It surely must soon strike any but very superficial students of history, that those pontiffs who have been most assailed by calumny have been those who were engaged in the most violent struggles with secular princes: sometimes in their exercise of the spiritual supremacy of the Holy See; sometimes in defence of those territories which constituted its patrimony. It is chiefly in contests of the latter class that the so-called “bad popes were engaged ; and although some of those who are represented as proud were those who had to contend for their supremacy--those who are stigmatized as depraved were involved in struggles for their sovereignty. And it is the root and essence of the whole system to consider that the Popes were from the earliest periods—from the age of Constantine and Valentinian, princes as well as pontiffs, with rights of temporal property and secular sovereignty.
It is necessary to cast our eyes on the origin of that state of society in Italy which existed during the days of the Pontiffs to whom we principally refer. Its origin is to be traced to the fall of the Roman Empire. We will cite no partial authority. Guizot tells us that “everything was cast into barbarism," and that the Church "was forced to defend herself on all sides, for she was continually threatened.” He adds, in words to which we call attention—" Each bishop and priest saw his barbarous neighbours incessantly interfering with the affairs of the Church, to usurp her riches, lands, and power.
“On the death of Charlemagne,” he proceeds, “ chaos commenced: all unity disappeared, and the desire for independence and the habits of feudal life severed the ties of the ecclesiastical authority.” Elsewhere he describes the feudal spirit—"the nobility regarded themselves as not only independent of the Church, but as superior to it-as alone called upon to progress, and really govern the country.” He goes on to say, “at the commencement of the fourteenth century the Church was upon the defensive.' He notices that the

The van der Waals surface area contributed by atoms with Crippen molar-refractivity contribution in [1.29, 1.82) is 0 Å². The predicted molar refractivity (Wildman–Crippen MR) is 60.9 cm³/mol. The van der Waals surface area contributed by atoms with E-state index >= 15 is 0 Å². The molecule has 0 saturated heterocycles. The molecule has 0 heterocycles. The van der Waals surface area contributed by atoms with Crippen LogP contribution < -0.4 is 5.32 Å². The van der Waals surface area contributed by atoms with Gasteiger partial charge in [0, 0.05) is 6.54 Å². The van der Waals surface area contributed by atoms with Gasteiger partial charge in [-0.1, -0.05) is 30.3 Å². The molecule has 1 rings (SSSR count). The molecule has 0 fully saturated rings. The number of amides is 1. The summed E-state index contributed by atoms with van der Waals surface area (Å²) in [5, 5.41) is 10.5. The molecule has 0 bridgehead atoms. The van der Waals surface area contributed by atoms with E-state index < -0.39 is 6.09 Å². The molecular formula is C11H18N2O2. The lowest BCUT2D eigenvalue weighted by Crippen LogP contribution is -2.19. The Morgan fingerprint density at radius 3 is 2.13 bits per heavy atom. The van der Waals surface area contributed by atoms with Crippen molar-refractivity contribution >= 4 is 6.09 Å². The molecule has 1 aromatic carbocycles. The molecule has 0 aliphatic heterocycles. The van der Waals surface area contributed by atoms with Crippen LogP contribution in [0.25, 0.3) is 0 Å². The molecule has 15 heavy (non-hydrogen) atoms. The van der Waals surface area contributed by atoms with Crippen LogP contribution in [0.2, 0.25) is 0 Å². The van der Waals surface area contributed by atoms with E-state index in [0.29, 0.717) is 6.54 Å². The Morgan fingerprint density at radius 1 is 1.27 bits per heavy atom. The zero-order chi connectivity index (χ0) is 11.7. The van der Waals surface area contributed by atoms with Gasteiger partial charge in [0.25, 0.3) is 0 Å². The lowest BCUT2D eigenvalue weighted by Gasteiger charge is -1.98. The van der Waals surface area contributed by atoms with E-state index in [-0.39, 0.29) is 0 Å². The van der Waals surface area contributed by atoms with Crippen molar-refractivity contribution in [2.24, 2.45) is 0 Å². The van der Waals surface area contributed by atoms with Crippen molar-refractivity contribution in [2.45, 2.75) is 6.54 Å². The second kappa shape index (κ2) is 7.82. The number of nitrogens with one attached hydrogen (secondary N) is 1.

boroughs in Italy were more precocious and powerful than anywhere else. With the inconsistency which can always be detected in your "enlightened” writers, i.e. writers so “ enlightened" as to hate the Church, he tells his readers in one page that the “theocratic system of the Church failed, and gave place to that attempt at democratical organization of which the Italian republics were the type, and which from the eleventh to the sixteenth centuries played so brilliant a part in Europe,” taking care to add that “the emancipation of the European lay society really dates” from that era, and in almost the very next page, describing these republics he says,—“ in the political system of the greater part of the republics liberty continually diminished.” " The want of security,” he says, was such,“ that the factions were inevitably forced to seek refuge in a system less tempestuous, though less popular, than that with which the state had commenced." " Take the history of Florence, Venice, , Genoa, Milan, Pisa; you will everywhere see that the general course of events, instead of developing liberty, and enlarging the circle of institutions, tended to contract it, and to concentre the power within the hands of a small body of men. In a word, in these republics, so energetic, brilliant, and wealthy, two things were wanting, security of life, (the first condition of a social state) and the progress of institutions." So that the only result of the destruction of the power of the Church was to destroy security for liberty, and prevent the progress of free institutions; and yet we are gravely told that “from that event dates the real emancipation of Europe.
And to crown the inconsistency, the learned writer elsewhere laboriously proves that the system of the Christian Church was the source of real popular liberty! Such are your “ enlightened” writers ! On such a state of society as he describes the Popes of the twelfth, thirteenth, and